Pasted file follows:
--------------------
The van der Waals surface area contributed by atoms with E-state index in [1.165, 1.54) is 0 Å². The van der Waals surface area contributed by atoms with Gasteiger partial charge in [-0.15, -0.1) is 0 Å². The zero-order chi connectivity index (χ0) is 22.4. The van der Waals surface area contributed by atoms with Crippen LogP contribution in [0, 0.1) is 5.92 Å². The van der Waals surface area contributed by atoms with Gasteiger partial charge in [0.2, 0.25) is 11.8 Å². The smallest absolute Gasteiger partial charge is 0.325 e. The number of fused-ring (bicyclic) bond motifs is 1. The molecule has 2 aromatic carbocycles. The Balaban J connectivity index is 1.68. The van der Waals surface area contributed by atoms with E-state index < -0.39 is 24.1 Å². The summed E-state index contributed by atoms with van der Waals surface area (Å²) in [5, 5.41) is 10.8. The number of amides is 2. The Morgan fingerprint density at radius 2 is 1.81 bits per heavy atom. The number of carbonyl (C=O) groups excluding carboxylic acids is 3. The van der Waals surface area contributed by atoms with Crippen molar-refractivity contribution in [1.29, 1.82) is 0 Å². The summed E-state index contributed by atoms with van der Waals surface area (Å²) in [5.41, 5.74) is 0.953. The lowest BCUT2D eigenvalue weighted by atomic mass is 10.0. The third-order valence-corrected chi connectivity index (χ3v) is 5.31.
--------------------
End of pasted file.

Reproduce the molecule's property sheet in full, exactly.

The van der Waals surface area contributed by atoms with E-state index in [1.165, 1.54) is 0 Å². The van der Waals surface area contributed by atoms with Gasteiger partial charge in [-0.15, -0.1) is 0 Å². The zero-order chi connectivity index (χ0) is 22.4. The van der Waals surface area contributed by atoms with Crippen LogP contribution in [0, 0.1) is 5.92 Å². The van der Waals surface area contributed by atoms with Gasteiger partial charge in [0.2, 0.25) is 11.8 Å². The smallest absolute Gasteiger partial charge is 0.325 e. The number of fused-ring (bicyclic) bond motifs is 1. The molecule has 2 aromatic carbocycles. The Balaban J connectivity index is 1.68. The van der Waals surface area contributed by atoms with E-state index < -0.39 is 24.1 Å². The summed E-state index contributed by atoms with van der Waals surface area (Å²) in [5, 5.41) is 10.8. The number of amides is 2. The Morgan fingerprint density at radius 2 is 1.81 bits per heavy atom. The number of carbonyl (C=O) groups excluding carboxylic acids is 3. The van der Waals surface area contributed by atoms with Crippen molar-refractivity contribution in [1.29, 1.82) is 0 Å². The summed E-state index contributed by atoms with van der Waals surface area (Å²) in [5.41, 5.74) is 0.953. The lowest BCUT2D eigenvalue weighted by atomic mass is 10.0. The third-order valence-corrected chi connectivity index (χ3v) is 5.31.